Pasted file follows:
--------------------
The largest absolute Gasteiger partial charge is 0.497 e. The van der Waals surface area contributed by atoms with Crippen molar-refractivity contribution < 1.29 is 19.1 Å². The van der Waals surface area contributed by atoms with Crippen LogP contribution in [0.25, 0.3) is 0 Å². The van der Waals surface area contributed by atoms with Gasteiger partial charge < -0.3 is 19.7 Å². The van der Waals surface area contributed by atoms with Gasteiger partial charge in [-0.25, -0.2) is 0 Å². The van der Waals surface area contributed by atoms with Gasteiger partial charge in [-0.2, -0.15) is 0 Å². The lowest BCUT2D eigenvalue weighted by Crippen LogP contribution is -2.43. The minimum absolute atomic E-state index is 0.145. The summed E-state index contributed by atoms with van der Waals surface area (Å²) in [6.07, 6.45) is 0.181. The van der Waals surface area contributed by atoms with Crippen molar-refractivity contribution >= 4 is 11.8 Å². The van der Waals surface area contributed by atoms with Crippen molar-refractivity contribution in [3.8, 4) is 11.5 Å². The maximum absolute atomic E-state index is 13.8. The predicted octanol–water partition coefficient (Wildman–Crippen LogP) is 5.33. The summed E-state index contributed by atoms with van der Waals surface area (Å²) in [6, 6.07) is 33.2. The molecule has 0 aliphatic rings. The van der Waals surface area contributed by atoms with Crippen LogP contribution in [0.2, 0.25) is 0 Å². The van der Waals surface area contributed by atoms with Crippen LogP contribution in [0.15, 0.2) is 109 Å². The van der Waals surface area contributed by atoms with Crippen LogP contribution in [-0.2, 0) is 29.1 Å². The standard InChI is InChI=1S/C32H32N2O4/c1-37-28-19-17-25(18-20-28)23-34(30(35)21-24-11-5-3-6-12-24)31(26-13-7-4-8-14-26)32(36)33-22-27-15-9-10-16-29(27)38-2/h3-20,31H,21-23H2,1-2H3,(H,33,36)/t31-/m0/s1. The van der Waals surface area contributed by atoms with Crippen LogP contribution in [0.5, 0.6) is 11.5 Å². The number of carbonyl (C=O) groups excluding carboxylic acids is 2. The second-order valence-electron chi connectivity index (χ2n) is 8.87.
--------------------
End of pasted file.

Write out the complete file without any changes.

The largest absolute Gasteiger partial charge is 0.497 e. The van der Waals surface area contributed by atoms with Crippen molar-refractivity contribution < 1.29 is 19.1 Å². The van der Waals surface area contributed by atoms with Crippen LogP contribution in [0.25, 0.3) is 0 Å². The van der Waals surface area contributed by atoms with Gasteiger partial charge < -0.3 is 19.7 Å². The van der Waals surface area contributed by atoms with Gasteiger partial charge in [-0.25, -0.2) is 0 Å². The van der Waals surface area contributed by atoms with Gasteiger partial charge in [-0.2, -0.15) is 0 Å². The lowest BCUT2D eigenvalue weighted by Crippen LogP contribution is -2.43. The minimum absolute atomic E-state index is 0.145. The summed E-state index contributed by atoms with van der Waals surface area (Å²) in [6.07, 6.45) is 0.181. The van der Waals surface area contributed by atoms with Crippen molar-refractivity contribution >= 4 is 11.8 Å². The van der Waals surface area contributed by atoms with Crippen molar-refractivity contribution in [3.8, 4) is 11.5 Å². The maximum absolute atomic E-state index is 13.8. The predicted octanol–water partition coefficient (Wildman–Crippen LogP) is 5.33. The summed E-state index contributed by atoms with van der Waals surface area (Å²) in [6, 6.07) is 33.2. The molecule has 0 aliphatic rings. The van der Waals surface area contributed by atoms with Crippen LogP contribution in [0.2, 0.25) is 0 Å². The van der Waals surface area contributed by atoms with Crippen LogP contribution in [0.15, 0.2) is 109 Å². The van der Waals surface area contributed by atoms with Crippen LogP contribution in [-0.2, 0) is 29.1 Å². The standard InChI is InChI=1S/C32H32N2O4/c1-37-28-19-17-25(18-20-28)23-34(30(35)21-24-11-5-3-6-12-24)31(26-13-7-4-8-14-26)32(36)33-22-27-15-9-10-16-29(27)38-2/h3-20,31H,21-23H2,1-2H3,(H,33,36)/t31-/m0/s1. The van der Waals surface area contributed by atoms with Crippen LogP contribution in [0.5, 0.6) is 11.5 Å². The number of carbonyl (C=O) groups excluding carboxylic acids is 2. The second-order valence-electron chi connectivity index (χ2n) is 8.87.